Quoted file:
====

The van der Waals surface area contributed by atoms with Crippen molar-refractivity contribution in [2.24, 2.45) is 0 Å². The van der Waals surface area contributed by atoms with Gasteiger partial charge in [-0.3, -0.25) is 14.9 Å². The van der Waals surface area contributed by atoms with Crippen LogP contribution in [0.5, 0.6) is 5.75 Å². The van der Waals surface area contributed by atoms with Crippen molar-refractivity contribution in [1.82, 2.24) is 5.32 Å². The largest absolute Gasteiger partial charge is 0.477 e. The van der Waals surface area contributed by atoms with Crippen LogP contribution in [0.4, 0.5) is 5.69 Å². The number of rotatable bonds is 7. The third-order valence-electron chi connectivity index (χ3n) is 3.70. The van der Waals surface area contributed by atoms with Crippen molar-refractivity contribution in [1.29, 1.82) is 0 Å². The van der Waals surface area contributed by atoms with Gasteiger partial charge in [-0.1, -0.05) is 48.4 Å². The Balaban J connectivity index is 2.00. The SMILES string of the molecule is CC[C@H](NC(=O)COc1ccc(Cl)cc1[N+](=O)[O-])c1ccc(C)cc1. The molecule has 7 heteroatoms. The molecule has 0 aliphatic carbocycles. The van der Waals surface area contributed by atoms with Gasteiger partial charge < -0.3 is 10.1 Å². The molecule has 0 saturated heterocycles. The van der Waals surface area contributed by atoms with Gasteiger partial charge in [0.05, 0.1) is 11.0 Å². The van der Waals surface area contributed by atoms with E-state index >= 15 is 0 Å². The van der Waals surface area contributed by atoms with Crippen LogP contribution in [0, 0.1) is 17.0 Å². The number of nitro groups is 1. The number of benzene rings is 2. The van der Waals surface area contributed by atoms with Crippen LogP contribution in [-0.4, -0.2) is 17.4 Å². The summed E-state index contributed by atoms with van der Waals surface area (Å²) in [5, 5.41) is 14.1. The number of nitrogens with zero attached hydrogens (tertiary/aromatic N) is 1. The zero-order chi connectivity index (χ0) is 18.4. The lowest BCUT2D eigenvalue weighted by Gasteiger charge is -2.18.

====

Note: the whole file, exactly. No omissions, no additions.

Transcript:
The van der Waals surface area contributed by atoms with Crippen molar-refractivity contribution in [2.24, 2.45) is 0 Å². The van der Waals surface area contributed by atoms with Gasteiger partial charge in [-0.3, -0.25) is 14.9 Å². The van der Waals surface area contributed by atoms with Crippen LogP contribution in [0.5, 0.6) is 5.75 Å². The van der Waals surface area contributed by atoms with Crippen molar-refractivity contribution in [1.82, 2.24) is 5.32 Å². The largest absolute Gasteiger partial charge is 0.477 e. The van der Waals surface area contributed by atoms with Crippen LogP contribution in [0.4, 0.5) is 5.69 Å². The number of rotatable bonds is 7. The third-order valence-electron chi connectivity index (χ3n) is 3.70. The van der Waals surface area contributed by atoms with Crippen molar-refractivity contribution in [1.29, 1.82) is 0 Å². The van der Waals surface area contributed by atoms with Gasteiger partial charge in [-0.1, -0.05) is 48.4 Å². The Balaban J connectivity index is 2.00. The SMILES string of the molecule is CC[C@H](NC(=O)COc1ccc(Cl)cc1[N+](=O)[O-])c1ccc(C)cc1. The molecule has 7 heteroatoms. The molecule has 0 aliphatic carbocycles. The van der Waals surface area contributed by atoms with Gasteiger partial charge < -0.3 is 10.1 Å². The molecule has 0 saturated heterocycles. The van der Waals surface area contributed by atoms with Gasteiger partial charge in [0.05, 0.1) is 11.0 Å². The van der Waals surface area contributed by atoms with E-state index >= 15 is 0 Å². The van der Waals surface area contributed by atoms with Crippen LogP contribution in [0, 0.1) is 17.0 Å². The number of nitro groups is 1. The number of benzene rings is 2. The van der Waals surface area contributed by atoms with Crippen LogP contribution in [-0.4, -0.2) is 17.4 Å². The summed E-state index contributed by atoms with van der Waals surface area (Å²) in [5, 5.41) is 14.1. The number of nitrogens with zero attached hydrogens (tertiary/aromatic N) is 1. The zero-order chi connectivity index (χ0) is 18.4. The lowest BCUT2D eigenvalue weighted by Gasteiger charge is -2.18.